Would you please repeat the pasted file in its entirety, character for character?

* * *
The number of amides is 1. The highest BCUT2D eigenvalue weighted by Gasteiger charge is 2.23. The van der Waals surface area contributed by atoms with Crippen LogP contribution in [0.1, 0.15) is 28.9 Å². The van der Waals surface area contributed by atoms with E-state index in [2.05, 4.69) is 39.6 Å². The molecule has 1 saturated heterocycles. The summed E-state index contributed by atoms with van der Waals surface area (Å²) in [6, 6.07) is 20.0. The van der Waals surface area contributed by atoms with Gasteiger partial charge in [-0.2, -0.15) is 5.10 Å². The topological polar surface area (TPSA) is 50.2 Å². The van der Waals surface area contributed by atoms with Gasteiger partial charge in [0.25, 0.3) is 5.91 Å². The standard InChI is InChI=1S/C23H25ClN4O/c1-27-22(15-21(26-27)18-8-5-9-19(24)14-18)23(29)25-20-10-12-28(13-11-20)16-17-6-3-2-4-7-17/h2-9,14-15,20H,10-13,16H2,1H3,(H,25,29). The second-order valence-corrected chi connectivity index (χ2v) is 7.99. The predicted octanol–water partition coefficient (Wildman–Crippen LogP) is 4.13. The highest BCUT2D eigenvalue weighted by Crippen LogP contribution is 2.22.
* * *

The number of amides is 1. The highest BCUT2D eigenvalue weighted by Gasteiger charge is 2.23. The van der Waals surface area contributed by atoms with Crippen LogP contribution in [0.1, 0.15) is 28.9 Å². The van der Waals surface area contributed by atoms with E-state index in [2.05, 4.69) is 39.6 Å². The molecule has 1 saturated heterocycles. The summed E-state index contributed by atoms with van der Waals surface area (Å²) in [6, 6.07) is 20.0. The van der Waals surface area contributed by atoms with Gasteiger partial charge in [-0.2, -0.15) is 5.10 Å². The topological polar surface area (TPSA) is 50.2 Å². The van der Waals surface area contributed by atoms with Gasteiger partial charge in [0.25, 0.3) is 5.91 Å². The standard InChI is InChI=1S/C23H25ClN4O/c1-27-22(15-21(26-27)18-8-5-9-19(24)14-18)23(29)25-20-10-12-28(13-11-20)16-17-6-3-2-4-7-17/h2-9,14-15,20H,10-13,16H2,1H3,(H,25,29). The second-order valence-corrected chi connectivity index (χ2v) is 7.99. The predicted octanol–water partition coefficient (Wildman–Crippen LogP) is 4.13. The highest BCUT2D eigenvalue weighted by Crippen LogP contribution is 2.22.